This manoeuvre was repeated countless times for approximately 1 million more steps.  I can now add “fear of Greek donkeys” to the ever-growing list of things I need therapy for.  The sound of bells now makes me jumpy.  I smacked a few donkeys.  By the time we reached the top, I was ready to smack anything or anyone that got between me and a very, very strong drink.  Oddly enough, the journey for those riding the donkeys was no picnic either; tears were shed.  Along with poop and urine, one could smell the stress.

We found the boys – unscathed – and began the shopping marathon that is Santorini.  What about that drink? I whimpered.  The shops were lovely but if we ever go back to Santorini (hello cable car!), I could skip shopping.  There are vineyards, beaches, and boat tours available but as always, we didn’t have time.  I wanted less donkeys, more time.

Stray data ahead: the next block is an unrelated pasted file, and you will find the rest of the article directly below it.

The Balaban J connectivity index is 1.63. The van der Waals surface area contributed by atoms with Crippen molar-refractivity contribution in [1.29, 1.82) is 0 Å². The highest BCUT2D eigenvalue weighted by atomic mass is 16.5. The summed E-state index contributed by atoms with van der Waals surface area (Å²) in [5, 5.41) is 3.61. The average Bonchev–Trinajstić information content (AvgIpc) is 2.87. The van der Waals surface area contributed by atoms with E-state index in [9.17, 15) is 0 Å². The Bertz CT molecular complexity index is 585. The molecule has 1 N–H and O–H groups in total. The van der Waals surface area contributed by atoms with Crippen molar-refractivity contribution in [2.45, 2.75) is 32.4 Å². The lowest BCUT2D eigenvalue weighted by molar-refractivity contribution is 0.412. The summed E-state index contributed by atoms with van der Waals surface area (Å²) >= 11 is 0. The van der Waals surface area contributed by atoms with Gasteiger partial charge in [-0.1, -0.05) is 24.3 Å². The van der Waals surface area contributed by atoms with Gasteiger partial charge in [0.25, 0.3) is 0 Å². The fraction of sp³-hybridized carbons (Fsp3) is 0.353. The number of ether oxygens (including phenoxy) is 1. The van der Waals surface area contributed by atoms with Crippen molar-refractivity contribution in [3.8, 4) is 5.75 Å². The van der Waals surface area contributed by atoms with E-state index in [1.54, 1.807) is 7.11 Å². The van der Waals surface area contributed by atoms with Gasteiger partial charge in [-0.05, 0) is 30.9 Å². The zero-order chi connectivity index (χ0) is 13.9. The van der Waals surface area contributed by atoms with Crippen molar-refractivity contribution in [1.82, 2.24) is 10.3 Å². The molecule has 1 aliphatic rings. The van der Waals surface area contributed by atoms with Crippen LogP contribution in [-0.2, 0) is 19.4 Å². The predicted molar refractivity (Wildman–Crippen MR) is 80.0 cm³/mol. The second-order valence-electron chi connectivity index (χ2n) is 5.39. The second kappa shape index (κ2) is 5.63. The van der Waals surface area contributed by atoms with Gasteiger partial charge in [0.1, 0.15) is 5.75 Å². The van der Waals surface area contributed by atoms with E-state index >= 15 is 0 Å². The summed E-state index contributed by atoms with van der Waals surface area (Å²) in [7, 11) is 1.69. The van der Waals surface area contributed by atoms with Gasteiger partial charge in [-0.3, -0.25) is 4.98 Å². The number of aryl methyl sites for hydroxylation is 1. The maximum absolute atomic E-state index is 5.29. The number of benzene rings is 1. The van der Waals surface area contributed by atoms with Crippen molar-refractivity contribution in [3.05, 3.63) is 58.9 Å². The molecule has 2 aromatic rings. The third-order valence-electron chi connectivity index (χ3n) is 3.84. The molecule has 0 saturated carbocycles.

A delicious lunch of tiny brioche sandwiches with very tall glasses of ouzo restored me.  The creamy all-fat yoghurt was worth the hike…well, almost.  I looked out over the shimmering white terraces to the dark blue waters below – it was all impossibly beautiful.  Sitting on the breezy terrace, I let my mind wander.  I could live here, be a shop girl in Santorini.  I’d never leave my clifftop perch. I would start a rescue for over-worked donkeys.  Below us, the boat tenders lined up at the dock.  Already, it was time to go.

Another two days at sea and we’d be back in Barcelona.  The distance between me and reality was closing fast.  Sitting in the porthole again as we left Santorini,  I snapped endless pictures of the island’s cliffs, bays, and villages spread across the top of the island like royal icing gleaming against the rich blue sky.  A postcard, I thought.  Does anyone really live in a postcard?